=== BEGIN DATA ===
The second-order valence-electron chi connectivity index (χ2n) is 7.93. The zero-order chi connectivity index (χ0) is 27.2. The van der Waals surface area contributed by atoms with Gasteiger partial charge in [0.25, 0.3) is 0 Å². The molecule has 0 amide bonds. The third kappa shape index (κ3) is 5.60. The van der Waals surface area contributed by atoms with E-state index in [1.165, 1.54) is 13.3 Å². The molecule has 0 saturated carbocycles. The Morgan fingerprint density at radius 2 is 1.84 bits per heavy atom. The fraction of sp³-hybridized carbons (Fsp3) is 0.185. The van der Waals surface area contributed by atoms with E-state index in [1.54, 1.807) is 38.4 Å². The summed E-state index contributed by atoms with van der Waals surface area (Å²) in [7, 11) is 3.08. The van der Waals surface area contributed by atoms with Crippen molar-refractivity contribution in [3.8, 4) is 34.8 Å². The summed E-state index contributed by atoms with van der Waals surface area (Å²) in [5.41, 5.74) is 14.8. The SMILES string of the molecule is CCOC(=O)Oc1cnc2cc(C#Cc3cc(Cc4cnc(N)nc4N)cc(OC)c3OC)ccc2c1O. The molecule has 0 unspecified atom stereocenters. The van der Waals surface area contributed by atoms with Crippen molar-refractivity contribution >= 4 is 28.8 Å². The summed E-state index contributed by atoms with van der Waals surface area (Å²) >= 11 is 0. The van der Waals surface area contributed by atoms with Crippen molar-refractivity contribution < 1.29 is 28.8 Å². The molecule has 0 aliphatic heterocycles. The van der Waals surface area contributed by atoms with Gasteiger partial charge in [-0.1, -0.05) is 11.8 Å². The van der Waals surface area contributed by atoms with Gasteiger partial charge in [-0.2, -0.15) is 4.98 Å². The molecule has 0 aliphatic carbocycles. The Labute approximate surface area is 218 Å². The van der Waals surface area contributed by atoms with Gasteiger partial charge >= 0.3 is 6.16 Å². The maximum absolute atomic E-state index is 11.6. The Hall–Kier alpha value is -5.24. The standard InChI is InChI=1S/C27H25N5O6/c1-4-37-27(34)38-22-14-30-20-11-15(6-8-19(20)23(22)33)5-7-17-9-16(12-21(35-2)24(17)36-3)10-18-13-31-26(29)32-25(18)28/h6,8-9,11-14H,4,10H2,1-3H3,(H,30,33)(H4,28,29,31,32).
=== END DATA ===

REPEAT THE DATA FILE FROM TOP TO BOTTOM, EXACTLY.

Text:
The second-order valence-electron chi connectivity index (χ2n) is 7.93. The zero-order chi connectivity index (χ0) is 27.2. The van der Waals surface area contributed by atoms with Gasteiger partial charge in [0.25, 0.3) is 0 Å². The molecule has 0 amide bonds. The third kappa shape index (κ3) is 5.60. The van der Waals surface area contributed by atoms with E-state index in [1.165, 1.54) is 13.3 Å². The molecule has 0 saturated carbocycles. The Morgan fingerprint density at radius 2 is 1.84 bits per heavy atom. The fraction of sp³-hybridized carbons (Fsp3) is 0.185. The van der Waals surface area contributed by atoms with E-state index in [1.54, 1.807) is 38.4 Å². The summed E-state index contributed by atoms with van der Waals surface area (Å²) in [7, 11) is 3.08. The van der Waals surface area contributed by atoms with Crippen molar-refractivity contribution in [3.8, 4) is 34.8 Å². The summed E-state index contributed by atoms with van der Waals surface area (Å²) in [5.41, 5.74) is 14.8. The SMILES string of the molecule is CCOC(=O)Oc1cnc2cc(C#Cc3cc(Cc4cnc(N)nc4N)cc(OC)c3OC)ccc2c1O. The molecule has 0 unspecified atom stereocenters. The van der Waals surface area contributed by atoms with Crippen molar-refractivity contribution >= 4 is 28.8 Å². The summed E-state index contributed by atoms with van der Waals surface area (Å²) >= 11 is 0. The van der Waals surface area contributed by atoms with Crippen molar-refractivity contribution < 1.29 is 28.8 Å². The molecule has 0 aliphatic heterocycles. The van der Waals surface area contributed by atoms with Gasteiger partial charge in [-0.1, -0.05) is 11.8 Å². The van der Waals surface area contributed by atoms with Gasteiger partial charge in [-0.2, -0.15) is 4.98 Å². The molecule has 0 aliphatic carbocycles. The Labute approximate surface area is 218 Å². The van der Waals surface area contributed by atoms with Gasteiger partial charge >= 0.3 is 6.16 Å². The maximum absolute atomic E-state index is 11.6. The Hall–Kier alpha value is -5.24. The standard InChI is InChI=1S/C27H25N5O6/c1-4-37-27(34)38-22-14-30-20-11-15(6-8-19(20)23(22)33)5-7-17-9-16(12-21(35-2)24(17)36-3)10-18-13-31-26(29)32-25(18)28/h6,8-9,11-14H,4,10H2,1-3H3,(H,30,33)(H4,28,29,31,32).